For decades, researchers involved in the Search for Extraterrestrial Intelligence (SETI) have scanned the skies for evidence that aliens are trying to contact us. But so far, except for the so-called “Wow signal,” a tantalizingly brief, thus far unexplained narrowband radio burst picked up by an Ohio State University radio telescope in 1977, they’ve yet to find any evidence of a message sent by a faraway civilization.
But imagine that tomorrow, researchers’ wildest dreams are realized, and they pick up a clear, unmistakable communication from deep space. That raises another intriguing dilemma. How would we respond to an alien species in a manner that they would understand? And what should we say to them? After all, it’s a bit much to expect that extraterrestrials—assuming that they possess sensory organs and brains reasonably compatible with ours—would comprehend English or another human language.
“The problem invites us to think about language, communication and intelligence at the deepest levels,” researchers Guillermo A. Lemarchand and Jon Lomberg write in an essay in the 2011 anthology, “Communication with Extraterrestrial Intelligence.”
For centuries, those who’ve speculated about the possibility of extraterrestrial civilizations have been trying to come up with a suitable method for get in touch with them. Back in the early 19th century, the German mathematician Carl Friedrich Gauss proposed mowing giant triangles or ellipses into the Siberian grasslands, in hopes that alien astronomers would spot them and realize that humans were intelligent enough to grasp the basics of geometry. In 1937, the visionary inventor Nikola Tesla claimed that he had developed an electrical apparatus capable of communicating with other worlds, though he never revealed exactly how it worked.
And some have actually tried already. In 1974, astronomer Frank Drake—the author of the Drake Equation, a 1960s attempt to calculate the likelihood of finding planets with intelligent life—used a radio observatory in Arecibo, Puerto Rico to transmit the first-ever radio message deliberately aimed at extraterrestrials. The three-minute message, aimed at a cluster of stars 25,000 light years away, consisted of long strings of ones and zeroes, the sort of binary communication used by computers. When translated into a graphic, however, the code depicts the shape of the Arecibo telescope, our solar system, the DNA molecule, a stick figure of a human, and some of the biochemistry cal of early life.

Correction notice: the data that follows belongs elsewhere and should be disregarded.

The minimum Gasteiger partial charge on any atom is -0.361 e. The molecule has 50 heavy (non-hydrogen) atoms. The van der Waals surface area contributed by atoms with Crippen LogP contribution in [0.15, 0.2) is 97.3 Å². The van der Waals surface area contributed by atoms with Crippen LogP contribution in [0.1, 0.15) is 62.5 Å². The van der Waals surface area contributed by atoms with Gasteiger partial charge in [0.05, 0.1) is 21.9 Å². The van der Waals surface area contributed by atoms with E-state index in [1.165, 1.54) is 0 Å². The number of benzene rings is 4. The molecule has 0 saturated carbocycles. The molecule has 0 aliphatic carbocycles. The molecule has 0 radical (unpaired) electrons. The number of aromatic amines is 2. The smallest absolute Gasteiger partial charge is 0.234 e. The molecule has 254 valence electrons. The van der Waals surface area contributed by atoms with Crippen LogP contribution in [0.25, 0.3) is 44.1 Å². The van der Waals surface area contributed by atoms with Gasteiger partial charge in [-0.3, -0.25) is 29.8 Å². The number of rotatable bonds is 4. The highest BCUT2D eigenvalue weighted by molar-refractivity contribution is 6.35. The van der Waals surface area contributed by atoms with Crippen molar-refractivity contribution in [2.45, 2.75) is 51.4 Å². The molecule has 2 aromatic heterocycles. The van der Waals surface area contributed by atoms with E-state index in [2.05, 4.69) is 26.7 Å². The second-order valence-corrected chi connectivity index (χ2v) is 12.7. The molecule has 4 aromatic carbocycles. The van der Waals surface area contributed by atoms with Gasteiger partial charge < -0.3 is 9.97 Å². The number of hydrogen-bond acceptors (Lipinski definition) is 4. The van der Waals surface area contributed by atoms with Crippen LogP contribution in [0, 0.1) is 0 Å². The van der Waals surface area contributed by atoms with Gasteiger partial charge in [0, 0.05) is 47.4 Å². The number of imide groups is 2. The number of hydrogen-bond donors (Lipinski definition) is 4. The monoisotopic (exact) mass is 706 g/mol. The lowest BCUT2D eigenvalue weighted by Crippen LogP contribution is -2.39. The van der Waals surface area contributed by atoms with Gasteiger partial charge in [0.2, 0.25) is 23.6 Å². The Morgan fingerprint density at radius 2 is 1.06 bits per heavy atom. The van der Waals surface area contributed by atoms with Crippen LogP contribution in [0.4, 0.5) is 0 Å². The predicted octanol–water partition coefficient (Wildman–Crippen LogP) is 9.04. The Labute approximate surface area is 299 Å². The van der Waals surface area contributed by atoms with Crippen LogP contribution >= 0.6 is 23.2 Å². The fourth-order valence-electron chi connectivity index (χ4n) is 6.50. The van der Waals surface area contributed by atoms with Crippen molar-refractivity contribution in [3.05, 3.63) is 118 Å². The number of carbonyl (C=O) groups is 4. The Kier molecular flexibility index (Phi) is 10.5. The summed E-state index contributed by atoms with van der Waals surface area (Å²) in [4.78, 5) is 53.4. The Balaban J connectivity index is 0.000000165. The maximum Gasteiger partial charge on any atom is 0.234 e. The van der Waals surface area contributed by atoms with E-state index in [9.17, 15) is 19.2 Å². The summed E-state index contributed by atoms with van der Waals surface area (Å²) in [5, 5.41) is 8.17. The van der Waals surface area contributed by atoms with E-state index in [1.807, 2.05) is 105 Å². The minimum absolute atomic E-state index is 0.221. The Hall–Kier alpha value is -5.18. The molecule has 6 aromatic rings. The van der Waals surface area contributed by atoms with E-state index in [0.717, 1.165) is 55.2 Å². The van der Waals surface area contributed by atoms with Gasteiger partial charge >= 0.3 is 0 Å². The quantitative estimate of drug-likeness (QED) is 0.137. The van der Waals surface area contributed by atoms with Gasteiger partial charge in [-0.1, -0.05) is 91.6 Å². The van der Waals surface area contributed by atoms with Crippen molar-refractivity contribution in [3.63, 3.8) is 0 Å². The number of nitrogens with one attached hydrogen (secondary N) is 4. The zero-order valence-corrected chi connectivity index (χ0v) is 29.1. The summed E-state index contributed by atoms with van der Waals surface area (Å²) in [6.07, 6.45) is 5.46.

So far, Drake’s message only has travelled a tiny fraction of the distance that it might have to cover to reach an alien civilization, presuming there is one in the distant star cluster that is listening. That points to another problem with attempting to communicate with distant civilizations via radio: by the time they get a message hundreds or thousands of years from now and send a reply, the humans who initiated the contact are likely to be long forgotten, and in a worst-case scenario, our species might be extinct.
Presuming that we someday were able to transcend that problem by developing some sort of faster-than-light mode of communication—or that the aliens came to us, as the fictional extraterrestrials did in the 1977 film “Close Encounters of the Third Kind”—we’d still have to figure out how to make ourselves understood. In lieu of spoken or written language, some have suggested using mathematics or illustrations of scientific principles to communicate. That strategy, Lemarchand and Lomberg note, assumes that the alien mind organizes ideas and perceptions in a fashion similar to ours, which may or may not be the case. Another idea would be to use a montage of sounds of phenomena associated with life on Earth—from the sound of rainfall and animal noises to the sounds made by babies—as a sort of aural “cognitive map” that would explain the nature of our species to aliens.
But there also are those who argue that we shouldn’t try to communicate with aliens at all. In a 2010 documentary, physicist Stephen Hawking warns that if extraterrestrials with more advanced technology than ours visited Earth, they could exploit or exterminate us, in the fashion that Christopher Columbus’s arrival in the New World turned into a disaster for native peoples. "We only have to look at ourselves to see how intelligent life might develop into something we wouldn't want to meet,” he said.